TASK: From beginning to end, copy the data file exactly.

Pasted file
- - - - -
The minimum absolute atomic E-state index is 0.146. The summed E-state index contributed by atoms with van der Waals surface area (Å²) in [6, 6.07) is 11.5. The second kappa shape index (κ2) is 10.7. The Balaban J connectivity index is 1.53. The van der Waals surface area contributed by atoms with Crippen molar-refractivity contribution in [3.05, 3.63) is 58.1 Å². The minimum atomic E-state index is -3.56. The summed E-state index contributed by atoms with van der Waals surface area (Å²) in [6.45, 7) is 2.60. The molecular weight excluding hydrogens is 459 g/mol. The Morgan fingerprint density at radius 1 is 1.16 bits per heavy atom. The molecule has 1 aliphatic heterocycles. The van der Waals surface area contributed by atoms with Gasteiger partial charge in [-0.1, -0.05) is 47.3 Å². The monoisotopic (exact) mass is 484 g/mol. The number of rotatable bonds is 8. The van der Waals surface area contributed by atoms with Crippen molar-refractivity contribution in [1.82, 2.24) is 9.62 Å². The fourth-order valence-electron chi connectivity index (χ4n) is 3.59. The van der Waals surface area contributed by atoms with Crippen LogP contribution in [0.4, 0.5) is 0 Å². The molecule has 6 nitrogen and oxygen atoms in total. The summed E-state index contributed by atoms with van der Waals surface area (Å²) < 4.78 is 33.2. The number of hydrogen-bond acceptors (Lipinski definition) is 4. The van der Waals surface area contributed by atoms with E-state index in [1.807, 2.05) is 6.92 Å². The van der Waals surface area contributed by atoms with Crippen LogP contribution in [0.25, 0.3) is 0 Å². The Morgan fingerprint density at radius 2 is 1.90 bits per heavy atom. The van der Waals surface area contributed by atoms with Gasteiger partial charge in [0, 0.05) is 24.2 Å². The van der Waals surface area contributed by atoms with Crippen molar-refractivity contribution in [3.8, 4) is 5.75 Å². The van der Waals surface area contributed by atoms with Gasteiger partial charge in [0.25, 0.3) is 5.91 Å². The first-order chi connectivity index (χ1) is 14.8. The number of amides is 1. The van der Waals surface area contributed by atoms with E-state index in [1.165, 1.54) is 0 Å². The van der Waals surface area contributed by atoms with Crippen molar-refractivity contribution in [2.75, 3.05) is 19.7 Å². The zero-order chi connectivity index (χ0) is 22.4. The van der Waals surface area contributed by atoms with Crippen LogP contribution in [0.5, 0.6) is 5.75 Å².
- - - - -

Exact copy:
The minimum absolute atomic E-state index is 0.146. The summed E-state index contributed by atoms with van der Waals surface area (Å²) in [6, 6.07) is 11.5. The second kappa shape index (κ2) is 10.7. The Balaban J connectivity index is 1.53. The van der Waals surface area contributed by atoms with Crippen molar-refractivity contribution in [3.05, 3.63) is 58.1 Å². The minimum atomic E-state index is -3.56. The summed E-state index contributed by atoms with van der Waals surface area (Å²) in [6.45, 7) is 2.60. The molecular weight excluding hydrogens is 459 g/mol. The Morgan fingerprint density at radius 1 is 1.16 bits per heavy atom. The molecule has 1 aliphatic heterocycles. The van der Waals surface area contributed by atoms with Gasteiger partial charge in [-0.1, -0.05) is 47.3 Å². The monoisotopic (exact) mass is 484 g/mol. The number of rotatable bonds is 8. The van der Waals surface area contributed by atoms with Crippen molar-refractivity contribution in [1.82, 2.24) is 9.62 Å². The fourth-order valence-electron chi connectivity index (χ4n) is 3.59. The van der Waals surface area contributed by atoms with Crippen LogP contribution in [0.4, 0.5) is 0 Å². The molecule has 6 nitrogen and oxygen atoms in total. The summed E-state index contributed by atoms with van der Waals surface area (Å²) < 4.78 is 33.2. The number of hydrogen-bond acceptors (Lipinski definition) is 4. The van der Waals surface area contributed by atoms with E-state index in [1.807, 2.05) is 6.92 Å². The van der Waals surface area contributed by atoms with Crippen LogP contribution in [0.25, 0.3) is 0 Å². The Morgan fingerprint density at radius 2 is 1.90 bits per heavy atom. The van der Waals surface area contributed by atoms with Gasteiger partial charge in [0, 0.05) is 24.2 Å². The van der Waals surface area contributed by atoms with Crippen molar-refractivity contribution in [3.8, 4) is 5.75 Å². The van der Waals surface area contributed by atoms with Gasteiger partial charge in [0.25, 0.3) is 5.91 Å². The first-order chi connectivity index (χ1) is 14.8. The number of amides is 1. The van der Waals surface area contributed by atoms with E-state index in [1.165, 1.54) is 0 Å². The van der Waals surface area contributed by atoms with Crippen molar-refractivity contribution in [2.75, 3.05) is 19.7 Å². The zero-order chi connectivity index (χ0) is 22.4. The van der Waals surface area contributed by atoms with Crippen LogP contribution in [0.5, 0.6) is 5.75 Å².